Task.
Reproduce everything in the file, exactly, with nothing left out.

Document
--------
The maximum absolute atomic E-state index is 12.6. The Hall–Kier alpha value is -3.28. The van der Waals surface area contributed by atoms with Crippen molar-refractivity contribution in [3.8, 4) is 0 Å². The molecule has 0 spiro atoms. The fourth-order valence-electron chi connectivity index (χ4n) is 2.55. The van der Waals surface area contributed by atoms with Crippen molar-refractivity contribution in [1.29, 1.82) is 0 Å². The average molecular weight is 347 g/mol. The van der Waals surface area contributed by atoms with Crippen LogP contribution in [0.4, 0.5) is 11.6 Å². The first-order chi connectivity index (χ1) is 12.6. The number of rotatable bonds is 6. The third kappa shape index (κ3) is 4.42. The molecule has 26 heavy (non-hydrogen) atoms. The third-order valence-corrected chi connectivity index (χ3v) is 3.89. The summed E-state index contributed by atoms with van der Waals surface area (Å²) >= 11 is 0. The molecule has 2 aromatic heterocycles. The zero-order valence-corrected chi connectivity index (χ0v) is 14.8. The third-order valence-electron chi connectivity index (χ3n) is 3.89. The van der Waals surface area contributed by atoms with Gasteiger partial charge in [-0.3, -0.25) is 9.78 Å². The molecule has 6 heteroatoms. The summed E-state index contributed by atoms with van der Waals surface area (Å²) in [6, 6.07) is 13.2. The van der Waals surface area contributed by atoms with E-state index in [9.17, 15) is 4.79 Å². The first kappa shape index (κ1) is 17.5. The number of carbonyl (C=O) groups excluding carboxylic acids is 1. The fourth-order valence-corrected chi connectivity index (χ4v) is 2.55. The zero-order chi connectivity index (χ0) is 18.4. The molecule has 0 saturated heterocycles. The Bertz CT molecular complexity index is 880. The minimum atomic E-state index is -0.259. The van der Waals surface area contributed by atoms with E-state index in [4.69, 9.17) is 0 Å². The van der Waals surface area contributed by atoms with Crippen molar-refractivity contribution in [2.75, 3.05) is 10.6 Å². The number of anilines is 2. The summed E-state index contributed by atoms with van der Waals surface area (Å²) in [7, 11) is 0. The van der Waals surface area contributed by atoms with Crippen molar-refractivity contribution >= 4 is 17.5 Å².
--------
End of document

The maximum absolute atomic E-state index is 12.6. The Hall–Kier alpha value is -3.28. The van der Waals surface area contributed by atoms with Crippen molar-refractivity contribution in [3.8, 4) is 0 Å². The molecule has 0 spiro atoms. The fourth-order valence-electron chi connectivity index (χ4n) is 2.55. The van der Waals surface area contributed by atoms with Crippen molar-refractivity contribution in [1.29, 1.82) is 0 Å². The average molecular weight is 347 g/mol. The van der Waals surface area contributed by atoms with Crippen LogP contribution in [0.4, 0.5) is 11.6 Å². The first-order chi connectivity index (χ1) is 12.6. The number of rotatable bonds is 6. The third kappa shape index (κ3) is 4.42. The molecule has 26 heavy (non-hydrogen) atoms. The third-order valence-corrected chi connectivity index (χ3v) is 3.89. The summed E-state index contributed by atoms with van der Waals surface area (Å²) >= 11 is 0. The molecule has 2 aromatic heterocycles. The zero-order valence-corrected chi connectivity index (χ0v) is 14.8. The third-order valence-electron chi connectivity index (χ3n) is 3.89. The van der Waals surface area contributed by atoms with Gasteiger partial charge in [-0.3, -0.25) is 9.78 Å². The molecule has 6 heteroatoms. The summed E-state index contributed by atoms with van der Waals surface area (Å²) in [6, 6.07) is 13.2. The van der Waals surface area contributed by atoms with E-state index in [9.17, 15) is 4.79 Å². The first kappa shape index (κ1) is 17.5. The number of carbonyl (C=O) groups excluding carboxylic acids is 1. The fourth-order valence-corrected chi connectivity index (χ4v) is 2.55. The zero-order chi connectivity index (χ0) is 18.4. The molecule has 0 saturated heterocycles. The Bertz CT molecular complexity index is 880. The minimum atomic E-state index is -0.259. The van der Waals surface area contributed by atoms with E-state index in [4.69, 9.17) is 0 Å². The van der Waals surface area contributed by atoms with Crippen molar-refractivity contribution in [2.75, 3.05) is 10.6 Å². The number of anilines is 2. The summed E-state index contributed by atoms with van der Waals surface area (Å²) in [7, 11) is 0. The van der Waals surface area contributed by atoms with Crippen molar-refractivity contribution >= 4 is 17.5 Å².